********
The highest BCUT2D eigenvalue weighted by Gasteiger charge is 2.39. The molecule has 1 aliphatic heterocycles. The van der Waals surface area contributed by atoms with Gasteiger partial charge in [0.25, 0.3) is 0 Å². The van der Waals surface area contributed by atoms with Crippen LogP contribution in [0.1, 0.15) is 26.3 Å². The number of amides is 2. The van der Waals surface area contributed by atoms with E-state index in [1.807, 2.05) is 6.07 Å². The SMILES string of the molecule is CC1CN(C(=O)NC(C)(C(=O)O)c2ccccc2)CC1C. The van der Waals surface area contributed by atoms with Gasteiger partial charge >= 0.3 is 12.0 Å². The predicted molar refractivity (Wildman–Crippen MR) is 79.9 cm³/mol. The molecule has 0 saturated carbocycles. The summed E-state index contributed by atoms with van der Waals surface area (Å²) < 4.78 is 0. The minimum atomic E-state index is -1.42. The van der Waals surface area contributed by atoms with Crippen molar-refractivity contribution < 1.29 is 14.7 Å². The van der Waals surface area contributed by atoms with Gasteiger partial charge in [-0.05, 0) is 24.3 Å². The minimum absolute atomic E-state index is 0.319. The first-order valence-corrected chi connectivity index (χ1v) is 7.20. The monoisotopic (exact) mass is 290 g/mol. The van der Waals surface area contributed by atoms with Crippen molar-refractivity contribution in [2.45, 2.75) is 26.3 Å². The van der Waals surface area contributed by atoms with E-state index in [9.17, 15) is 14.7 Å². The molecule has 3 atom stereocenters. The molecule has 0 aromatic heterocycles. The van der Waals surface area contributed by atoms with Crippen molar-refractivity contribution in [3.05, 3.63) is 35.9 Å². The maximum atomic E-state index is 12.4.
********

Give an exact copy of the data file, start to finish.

The highest BCUT2D eigenvalue weighted by Gasteiger charge is 2.39. The molecule has 1 aliphatic heterocycles. The van der Waals surface area contributed by atoms with Gasteiger partial charge in [0.25, 0.3) is 0 Å². The van der Waals surface area contributed by atoms with Crippen LogP contribution in [0.1, 0.15) is 26.3 Å². The number of amides is 2. The van der Waals surface area contributed by atoms with E-state index in [1.807, 2.05) is 6.07 Å². The SMILES string of the molecule is CC1CN(C(=O)NC(C)(C(=O)O)c2ccccc2)CC1C. The van der Waals surface area contributed by atoms with Gasteiger partial charge >= 0.3 is 12.0 Å². The predicted molar refractivity (Wildman–Crippen MR) is 79.9 cm³/mol. The molecule has 0 saturated carbocycles. The summed E-state index contributed by atoms with van der Waals surface area (Å²) < 4.78 is 0. The minimum atomic E-state index is -1.42. The van der Waals surface area contributed by atoms with Crippen molar-refractivity contribution < 1.29 is 14.7 Å². The van der Waals surface area contributed by atoms with Gasteiger partial charge in [-0.05, 0) is 24.3 Å². The minimum absolute atomic E-state index is 0.319. The first-order valence-corrected chi connectivity index (χ1v) is 7.20. The monoisotopic (exact) mass is 290 g/mol. The van der Waals surface area contributed by atoms with Crippen molar-refractivity contribution in [2.45, 2.75) is 26.3 Å². The van der Waals surface area contributed by atoms with E-state index in [9.17, 15) is 14.7 Å². The molecule has 3 atom stereocenters. The molecule has 0 aromatic heterocycles. The van der Waals surface area contributed by atoms with Crippen molar-refractivity contribution in [3.05, 3.63) is 35.9 Å². The maximum atomic E-state index is 12.4.